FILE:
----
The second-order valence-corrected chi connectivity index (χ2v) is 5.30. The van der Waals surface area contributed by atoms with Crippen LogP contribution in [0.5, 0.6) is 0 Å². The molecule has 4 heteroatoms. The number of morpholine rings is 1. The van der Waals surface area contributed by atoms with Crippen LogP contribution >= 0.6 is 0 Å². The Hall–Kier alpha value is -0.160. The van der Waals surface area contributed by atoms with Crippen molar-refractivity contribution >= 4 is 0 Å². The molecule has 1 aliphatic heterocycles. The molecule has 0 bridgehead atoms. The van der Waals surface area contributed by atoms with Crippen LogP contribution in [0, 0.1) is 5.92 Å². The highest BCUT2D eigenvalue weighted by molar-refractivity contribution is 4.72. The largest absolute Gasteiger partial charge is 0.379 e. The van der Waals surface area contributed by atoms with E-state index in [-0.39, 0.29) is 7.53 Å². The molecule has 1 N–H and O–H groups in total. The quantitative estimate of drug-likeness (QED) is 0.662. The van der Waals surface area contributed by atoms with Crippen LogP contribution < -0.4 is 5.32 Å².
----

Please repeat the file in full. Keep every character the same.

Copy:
The second-order valence-corrected chi connectivity index (χ2v) is 5.30. The van der Waals surface area contributed by atoms with Crippen LogP contribution in [0.5, 0.6) is 0 Å². The molecule has 4 heteroatoms. The number of morpholine rings is 1. The van der Waals surface area contributed by atoms with Crippen LogP contribution >= 0.6 is 0 Å². The Hall–Kier alpha value is -0.160. The van der Waals surface area contributed by atoms with Crippen molar-refractivity contribution >= 4 is 0 Å². The molecule has 1 aliphatic heterocycles. The molecule has 0 bridgehead atoms. The van der Waals surface area contributed by atoms with Crippen LogP contribution in [0, 0.1) is 5.92 Å². The highest BCUT2D eigenvalue weighted by molar-refractivity contribution is 4.72. The largest absolute Gasteiger partial charge is 0.379 e. The van der Waals surface area contributed by atoms with E-state index in [-0.39, 0.29) is 7.53 Å². The molecule has 1 N–H and O–H groups in total. The quantitative estimate of drug-likeness (QED) is 0.662. The van der Waals surface area contributed by atoms with Crippen LogP contribution < -0.4 is 5.32 Å².